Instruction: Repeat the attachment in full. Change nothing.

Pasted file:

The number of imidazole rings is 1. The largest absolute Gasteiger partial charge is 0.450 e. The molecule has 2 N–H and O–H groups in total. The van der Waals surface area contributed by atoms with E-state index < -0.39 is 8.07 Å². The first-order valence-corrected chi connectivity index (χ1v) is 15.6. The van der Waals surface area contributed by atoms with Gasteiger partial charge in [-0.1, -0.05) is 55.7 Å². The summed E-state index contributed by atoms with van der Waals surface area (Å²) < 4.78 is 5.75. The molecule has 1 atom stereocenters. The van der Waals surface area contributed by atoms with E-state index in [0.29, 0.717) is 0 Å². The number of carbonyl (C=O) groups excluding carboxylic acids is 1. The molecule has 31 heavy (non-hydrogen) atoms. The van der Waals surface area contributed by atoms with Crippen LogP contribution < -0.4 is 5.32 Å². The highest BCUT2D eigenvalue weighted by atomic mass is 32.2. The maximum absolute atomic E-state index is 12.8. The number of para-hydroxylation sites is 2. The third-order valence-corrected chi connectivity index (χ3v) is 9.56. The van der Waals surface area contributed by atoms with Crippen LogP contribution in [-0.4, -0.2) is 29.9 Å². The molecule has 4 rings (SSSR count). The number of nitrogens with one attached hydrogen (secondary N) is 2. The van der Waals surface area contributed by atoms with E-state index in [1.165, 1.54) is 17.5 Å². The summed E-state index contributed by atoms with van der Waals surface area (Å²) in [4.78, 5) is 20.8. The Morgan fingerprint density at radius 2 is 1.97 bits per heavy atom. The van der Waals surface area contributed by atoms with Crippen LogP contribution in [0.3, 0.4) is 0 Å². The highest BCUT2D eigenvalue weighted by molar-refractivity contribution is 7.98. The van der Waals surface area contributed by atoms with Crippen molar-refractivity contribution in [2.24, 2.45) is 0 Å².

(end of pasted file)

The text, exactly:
The number of imidazole rings is 1. The largest absolute Gasteiger partial charge is 0.450 e. The molecule has 2 N–H and O–H groups in total. The van der Waals surface area contributed by atoms with E-state index < -0.39 is 8.07 Å². The first-order valence-corrected chi connectivity index (χ1v) is 15.6. The van der Waals surface area contributed by atoms with Gasteiger partial charge in [-0.1, -0.05) is 55.7 Å². The summed E-state index contributed by atoms with van der Waals surface area (Å²) < 4.78 is 5.75. The molecule has 1 atom stereocenters. The van der Waals surface area contributed by atoms with E-state index in [0.29, 0.717) is 0 Å². The number of carbonyl (C=O) groups excluding carboxylic acids is 1. The molecule has 31 heavy (non-hydrogen) atoms. The van der Waals surface area contributed by atoms with Crippen LogP contribution < -0.4 is 5.32 Å². The highest BCUT2D eigenvalue weighted by atomic mass is 32.2. The maximum absolute atomic E-state index is 12.8. The number of para-hydroxylation sites is 2. The third-order valence-corrected chi connectivity index (χ3v) is 9.56. The van der Waals surface area contributed by atoms with Crippen LogP contribution in [-0.4, -0.2) is 29.9 Å². The molecule has 4 rings (SSSR count). The number of nitrogens with one attached hydrogen (secondary N) is 2. The van der Waals surface area contributed by atoms with E-state index in [1.165, 1.54) is 17.5 Å². The summed E-state index contributed by atoms with van der Waals surface area (Å²) in [4.78, 5) is 20.8. The Morgan fingerprint density at radius 2 is 1.97 bits per heavy atom. The van der Waals surface area contributed by atoms with Crippen LogP contribution in [0.3, 0.4) is 0 Å². The highest BCUT2D eigenvalue weighted by molar-refractivity contribution is 7.98. The van der Waals surface area contributed by atoms with Crippen molar-refractivity contribution in [2.24, 2.45) is 0 Å².